Discussion on the blogs this week yielded rather bland exchanges on a whole. I feel that most of us are in agreement that the educational impacts of 3D printing are great.  I learned that Leapfrog already has produced many lesson plans that utilize 3D printing.  That will be a great way for teachers to get started.  There also was some discussion on the pros and cons of eating 3D printed food… What are the long-term benefits/drawbacks of that?  As this technology progresses I brace for an onslaught of debate over the moral and ethical uses of 3D printing in medicine.  Will stem cells be used for these printers?  Will insurance even cover these procedures?  Of course, with the uncertainty of our health care system today, who knows if we can even begin to answer those questions?  In industry, many jobs will be lost as 3D printers take their place.  Also, as mentioned in my blog there are many national security issues and concerns as blueprints for weapons of all sorts will be shared across the digital world.  How will our government and other governments handle and regulate this industry?

Regardless of how 3D printers will change our world in the future, they have great potential educational benefits for us today.  Visual learners and those who prefer hands-on learning will love what 3D printers can bring to their classroom.  It is an exciting time to be an educator and have the chance to be at the forefront of incorporating this technology and sharing it with our students.

Week 6 Reflection

I had a fairly nice time this week trying to be a bit contrary and take on the predictable perspective that Coding should be taught in schools.  I had a few enjoyable exchanges with students in the class on our differing viewpoints.  Even a computer programmer who was invited to comment on our blogs offered some great perspectives from someone in the industry.  Of course, I do think we should offer coding in schools and I DO see the value of coding.  However, the more we discussed the issue the less convinced I am that coding will find a regular home in our schools.

First of all, to offer coding in schools means that you need people qualified to teach coding.  I don’t see our schools being able to provide this at any advanced level considering the industry-wide shortage of coders.  Second, schools are so hampered by standardized tests that administrators are under considerable pressure to perform.  While the benefits to coding are apparent to me, and many other researchers (Pea, “On The Cognitive Effects Of Learning Computer Programming”), it will take a bold gamble that time spent coding and not working on other subject areas will improve test scores.  If you liberate schools from high-stakes tests and the pressure that ensues, I think you would find a huge improvement by using coding, maker spaces, etc. Finally, I think the time spent coding is valuable but I feel it is too specific of a skill to focus on.  I’m more interested in broad technology-based integrations that focus on creativity, critical thinking skills and collaboration.  This last point was debated thoroughly by my peers.  I’m not sure I convinced anybody to my point of view.  I understand coding is at the foundation of technology and that creativity and critical thinking skills are utilized through coding.  I just think that every public school student doesn’t need to learn to code.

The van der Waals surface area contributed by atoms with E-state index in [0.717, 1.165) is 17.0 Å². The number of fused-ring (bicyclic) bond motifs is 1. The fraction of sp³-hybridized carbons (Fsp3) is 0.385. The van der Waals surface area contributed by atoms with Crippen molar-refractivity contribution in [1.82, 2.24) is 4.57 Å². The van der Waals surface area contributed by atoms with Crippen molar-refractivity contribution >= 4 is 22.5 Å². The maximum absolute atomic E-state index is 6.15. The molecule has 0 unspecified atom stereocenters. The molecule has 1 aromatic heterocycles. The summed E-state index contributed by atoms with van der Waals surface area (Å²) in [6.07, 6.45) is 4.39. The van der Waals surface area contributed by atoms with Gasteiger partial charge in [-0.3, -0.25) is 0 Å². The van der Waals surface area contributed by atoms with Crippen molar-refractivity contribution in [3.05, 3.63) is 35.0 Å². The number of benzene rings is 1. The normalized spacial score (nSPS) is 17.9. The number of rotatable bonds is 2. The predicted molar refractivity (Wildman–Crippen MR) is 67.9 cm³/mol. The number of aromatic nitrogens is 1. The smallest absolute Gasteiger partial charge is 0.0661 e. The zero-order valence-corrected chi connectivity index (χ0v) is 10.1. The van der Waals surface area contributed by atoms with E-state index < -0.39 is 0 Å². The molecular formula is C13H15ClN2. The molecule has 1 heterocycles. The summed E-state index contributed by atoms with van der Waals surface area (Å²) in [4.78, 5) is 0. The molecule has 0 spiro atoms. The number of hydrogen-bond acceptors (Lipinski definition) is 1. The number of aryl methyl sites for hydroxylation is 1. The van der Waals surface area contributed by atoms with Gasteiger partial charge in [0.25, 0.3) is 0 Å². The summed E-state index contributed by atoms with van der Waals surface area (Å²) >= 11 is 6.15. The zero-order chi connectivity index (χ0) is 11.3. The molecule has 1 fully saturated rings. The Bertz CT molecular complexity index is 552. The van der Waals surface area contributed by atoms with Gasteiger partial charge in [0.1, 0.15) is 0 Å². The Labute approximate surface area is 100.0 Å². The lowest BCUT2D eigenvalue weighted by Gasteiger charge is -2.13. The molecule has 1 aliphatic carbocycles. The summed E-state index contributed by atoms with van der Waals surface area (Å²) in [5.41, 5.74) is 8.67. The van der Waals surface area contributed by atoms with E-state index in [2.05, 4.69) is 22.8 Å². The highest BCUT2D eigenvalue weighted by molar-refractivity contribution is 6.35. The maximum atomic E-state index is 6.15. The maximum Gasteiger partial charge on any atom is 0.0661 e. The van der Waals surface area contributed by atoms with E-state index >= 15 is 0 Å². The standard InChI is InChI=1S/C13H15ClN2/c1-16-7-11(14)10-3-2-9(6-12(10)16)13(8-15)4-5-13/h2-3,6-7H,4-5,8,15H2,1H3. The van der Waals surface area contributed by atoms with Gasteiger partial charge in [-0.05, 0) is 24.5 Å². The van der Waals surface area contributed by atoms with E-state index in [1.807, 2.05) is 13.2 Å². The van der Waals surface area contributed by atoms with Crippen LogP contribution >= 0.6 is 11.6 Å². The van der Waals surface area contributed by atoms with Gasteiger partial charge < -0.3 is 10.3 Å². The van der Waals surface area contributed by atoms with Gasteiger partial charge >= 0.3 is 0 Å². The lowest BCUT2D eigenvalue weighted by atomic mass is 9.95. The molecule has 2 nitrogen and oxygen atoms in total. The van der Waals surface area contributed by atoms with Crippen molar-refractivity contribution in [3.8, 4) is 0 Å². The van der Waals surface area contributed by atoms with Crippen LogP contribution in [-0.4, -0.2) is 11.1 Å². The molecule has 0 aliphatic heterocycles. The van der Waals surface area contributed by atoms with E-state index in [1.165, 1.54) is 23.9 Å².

I would be excited to see coding offered in every high school as an elective. I would be excited about funding after-school coding clubs in elementary schools as well.   I definitely agree that coding should be a part of any school’s computer science program.  I was excited about the discussion involving universities substituting coding for foreign language credit. This allows schools to provide a very necessary skill for students who are driven to learn in.  In the end, this was a very good week of learning for me.  I have learned about the educational applications of coding and am excited to see more coding emerge in schools throughout the United States.

Pea, R., & Kurland, D. (1984). ON THE COGNITIVE EFFECTS OF LEARNING COMPUTER PROGRAMMING. Retrieved June 27, 2015, from http://www.tcnj.edu/~ijims/previous/Readings/Week1/Cog_Effects_Prog.pdf

Week 5 Reflection